By JORDAN ECARMA
My mom explained it best, as moms usually do.
“People are worried about basic needs,” she told me. “You can’t worry about anything else if you’re worried about having a job, food, transportation and a home.”
People back home in our rural town boycotted a particular clothing brand that sent its plant to Mexico, leaving workers without jobs. By the numbers, the U.S. economy seems to be at near full employment, but that’s only because enough people have given up looking for jobs to shrink the labor force. President Obama has lied to Americans when he’s promised to keep jobs in the country, instead giving millions in taxpayer dollars to foreign companies or U.S. companies that built factories in other countries. Sending jobs to China has cost Americans 3.2 million jobs in the past 15 years.
I’m a millennial, which you probably associate with a lot of annoying things, including a sense of entitlement, but it should also tell you that I’ve experienced need. My generation has grown up in a struggling economy. I remember as a kid being too aware that money was tight to ask for a candy bar while in line at the store. Many of us are paying off student debt into our 20s and 30s. I know what it’s like to worry about spending too much on groceries and to live hand to mouth with each paycheck. I wonder every single day if I’ll ever own my own home or have enough money to send my someday kid to college. Those two things sound like wealth to me.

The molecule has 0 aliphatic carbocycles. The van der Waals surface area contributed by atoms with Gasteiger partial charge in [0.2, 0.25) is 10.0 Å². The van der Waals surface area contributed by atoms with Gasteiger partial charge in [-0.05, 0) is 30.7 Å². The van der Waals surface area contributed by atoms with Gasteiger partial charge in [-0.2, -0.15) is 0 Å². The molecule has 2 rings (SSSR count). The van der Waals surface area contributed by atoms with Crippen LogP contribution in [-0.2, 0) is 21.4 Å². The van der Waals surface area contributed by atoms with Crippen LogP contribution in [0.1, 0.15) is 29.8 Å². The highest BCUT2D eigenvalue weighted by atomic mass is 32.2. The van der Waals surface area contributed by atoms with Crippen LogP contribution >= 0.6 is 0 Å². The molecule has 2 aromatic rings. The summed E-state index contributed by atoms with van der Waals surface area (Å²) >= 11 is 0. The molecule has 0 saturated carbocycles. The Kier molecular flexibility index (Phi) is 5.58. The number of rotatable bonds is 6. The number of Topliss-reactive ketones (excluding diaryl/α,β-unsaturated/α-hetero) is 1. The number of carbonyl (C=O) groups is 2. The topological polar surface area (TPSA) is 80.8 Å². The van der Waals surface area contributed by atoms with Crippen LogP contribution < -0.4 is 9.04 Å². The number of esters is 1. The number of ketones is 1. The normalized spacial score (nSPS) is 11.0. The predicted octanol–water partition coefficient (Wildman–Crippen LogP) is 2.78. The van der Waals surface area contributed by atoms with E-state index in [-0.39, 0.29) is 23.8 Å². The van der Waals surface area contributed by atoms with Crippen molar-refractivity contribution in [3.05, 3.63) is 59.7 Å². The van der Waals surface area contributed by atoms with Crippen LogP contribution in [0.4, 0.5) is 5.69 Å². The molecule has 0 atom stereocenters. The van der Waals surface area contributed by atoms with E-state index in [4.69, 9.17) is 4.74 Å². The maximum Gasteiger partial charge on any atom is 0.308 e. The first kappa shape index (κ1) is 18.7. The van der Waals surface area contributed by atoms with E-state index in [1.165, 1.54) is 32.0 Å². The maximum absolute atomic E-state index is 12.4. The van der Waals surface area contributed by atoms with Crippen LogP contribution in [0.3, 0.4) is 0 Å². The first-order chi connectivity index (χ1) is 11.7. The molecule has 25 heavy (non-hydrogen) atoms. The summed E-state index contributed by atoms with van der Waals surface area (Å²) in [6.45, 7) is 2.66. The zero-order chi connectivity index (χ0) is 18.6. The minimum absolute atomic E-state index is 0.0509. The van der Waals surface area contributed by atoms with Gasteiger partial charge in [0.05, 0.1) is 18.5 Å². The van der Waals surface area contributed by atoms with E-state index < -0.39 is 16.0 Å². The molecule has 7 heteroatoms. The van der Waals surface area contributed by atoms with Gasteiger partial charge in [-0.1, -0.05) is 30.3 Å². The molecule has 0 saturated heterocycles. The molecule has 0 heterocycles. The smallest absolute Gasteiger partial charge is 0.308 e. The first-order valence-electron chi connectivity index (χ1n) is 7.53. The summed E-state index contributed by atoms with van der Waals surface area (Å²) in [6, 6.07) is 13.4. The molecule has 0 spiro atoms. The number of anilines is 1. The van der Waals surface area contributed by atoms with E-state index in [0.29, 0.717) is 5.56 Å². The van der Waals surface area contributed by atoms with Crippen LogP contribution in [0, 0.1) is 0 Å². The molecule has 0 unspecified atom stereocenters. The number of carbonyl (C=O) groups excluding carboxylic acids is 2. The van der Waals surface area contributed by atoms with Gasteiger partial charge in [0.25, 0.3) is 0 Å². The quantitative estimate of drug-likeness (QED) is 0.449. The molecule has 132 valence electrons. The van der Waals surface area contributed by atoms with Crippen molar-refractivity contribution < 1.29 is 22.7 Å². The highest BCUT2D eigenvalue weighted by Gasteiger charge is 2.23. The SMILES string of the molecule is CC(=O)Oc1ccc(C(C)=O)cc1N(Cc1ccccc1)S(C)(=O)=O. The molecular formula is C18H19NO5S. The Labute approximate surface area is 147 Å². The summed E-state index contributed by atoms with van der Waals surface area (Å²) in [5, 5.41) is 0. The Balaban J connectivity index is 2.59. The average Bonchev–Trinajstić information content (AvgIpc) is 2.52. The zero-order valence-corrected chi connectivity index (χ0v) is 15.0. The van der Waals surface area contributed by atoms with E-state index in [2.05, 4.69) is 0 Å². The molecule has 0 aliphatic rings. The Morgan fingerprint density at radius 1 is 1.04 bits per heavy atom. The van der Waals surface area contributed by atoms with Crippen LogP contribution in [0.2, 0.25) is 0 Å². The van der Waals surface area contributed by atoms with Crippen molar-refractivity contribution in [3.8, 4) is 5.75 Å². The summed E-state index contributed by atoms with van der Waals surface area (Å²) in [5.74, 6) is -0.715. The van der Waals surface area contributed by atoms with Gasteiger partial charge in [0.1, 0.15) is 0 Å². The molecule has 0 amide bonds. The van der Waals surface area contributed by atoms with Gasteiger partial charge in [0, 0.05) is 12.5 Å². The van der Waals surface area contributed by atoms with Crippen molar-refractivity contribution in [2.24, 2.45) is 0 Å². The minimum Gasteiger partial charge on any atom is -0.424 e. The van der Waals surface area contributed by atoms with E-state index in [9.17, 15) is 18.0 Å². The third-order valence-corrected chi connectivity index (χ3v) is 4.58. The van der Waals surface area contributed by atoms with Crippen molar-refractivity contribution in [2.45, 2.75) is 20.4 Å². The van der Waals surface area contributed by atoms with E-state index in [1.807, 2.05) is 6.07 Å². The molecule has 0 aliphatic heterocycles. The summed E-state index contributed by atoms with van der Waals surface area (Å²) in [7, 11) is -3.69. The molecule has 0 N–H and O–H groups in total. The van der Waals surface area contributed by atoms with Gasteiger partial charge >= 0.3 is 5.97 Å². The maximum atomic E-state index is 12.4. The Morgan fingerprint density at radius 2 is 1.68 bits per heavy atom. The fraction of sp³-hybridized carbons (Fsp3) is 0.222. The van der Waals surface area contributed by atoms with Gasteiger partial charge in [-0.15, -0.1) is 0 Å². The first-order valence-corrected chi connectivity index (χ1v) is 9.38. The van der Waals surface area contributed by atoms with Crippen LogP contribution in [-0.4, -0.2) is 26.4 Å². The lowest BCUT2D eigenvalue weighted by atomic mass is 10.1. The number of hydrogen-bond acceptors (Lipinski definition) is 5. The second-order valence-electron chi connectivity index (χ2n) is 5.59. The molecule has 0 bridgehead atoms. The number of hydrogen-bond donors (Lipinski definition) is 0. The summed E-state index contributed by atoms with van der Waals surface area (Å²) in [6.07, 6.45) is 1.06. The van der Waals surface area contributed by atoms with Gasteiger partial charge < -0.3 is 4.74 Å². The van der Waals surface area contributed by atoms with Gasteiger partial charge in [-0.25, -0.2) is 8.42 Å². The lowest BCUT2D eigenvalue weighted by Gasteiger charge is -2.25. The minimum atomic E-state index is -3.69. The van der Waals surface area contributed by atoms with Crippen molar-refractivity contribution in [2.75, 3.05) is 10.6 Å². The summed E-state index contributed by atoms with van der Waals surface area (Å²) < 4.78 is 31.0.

Perhaps this climate explains why one Donald J. Trump has won hearts and minds with four words: Make America Great Again.
Everyday Americans have felt ignored by a president who can’t be bothered when we face a potential crisis like Ebola, forces us to fund a failing healthcare plan and looks the other way when a young American woman is killed by an illegal immigrant with seven felony convictions.
Both the Republican and the Democratic parties haven’t been much help either. Plenty of other people have already written about how political warfare has contributed to the rise of both Trump and Sen. Bernie Sanders, so I won’t go too far into that. Clearly, Trump has captured the attention of voters in a way we have never seen before.
People were promised hope and change. Some of them have turned to Trump, an American businessman who has never held office, for things they were promised under Obama’s presidency and by leaders in both political parties.
Trump has taken advantage of people and their needs and fears with his own push for hope and change that is likely just as much a lie.
There was the time he tried to take a widow’s home from her so he could park limousines for his casino. The time he bragged about his adulteries. There was the time he took medical insurance from his nephew’s infant son with disabilities. When he apparently exaggerated his net worth by more than $7 billion. When he dismissed a decorated Vietnam War veteran as “not a war hero” and a “loser.” When he changed his mind on an immigration-related issue three times in just one day. Just last week when he said he'd order the U.S. Army to commit war crimes.
I think I understand why plenty of good people have decided to support a presidential candidate who seems to understand their fears. I'm listening to you. But I hope you can listen to me when I ask you not to support Trump, not because your reasons to support him are unimportant but simply because he is a fraud who has exploited decent, everyday people like you.
Whatever happens in this election, I hope lawmakers are listening to you and the Americans like you who are worried about jobs, worried about providing for their families, worried about an insecure border, and worried about their future.
You should be heard. Period.
Jordan Ecarma is a former journalist now living the millennial dream: getting paid for writing Facebook statuses (that is, digital PR). She watches her use of the f-word ("feminism") around conservatives and the c-word ("conservatism") around feminists. Find her under @JordanEcarma.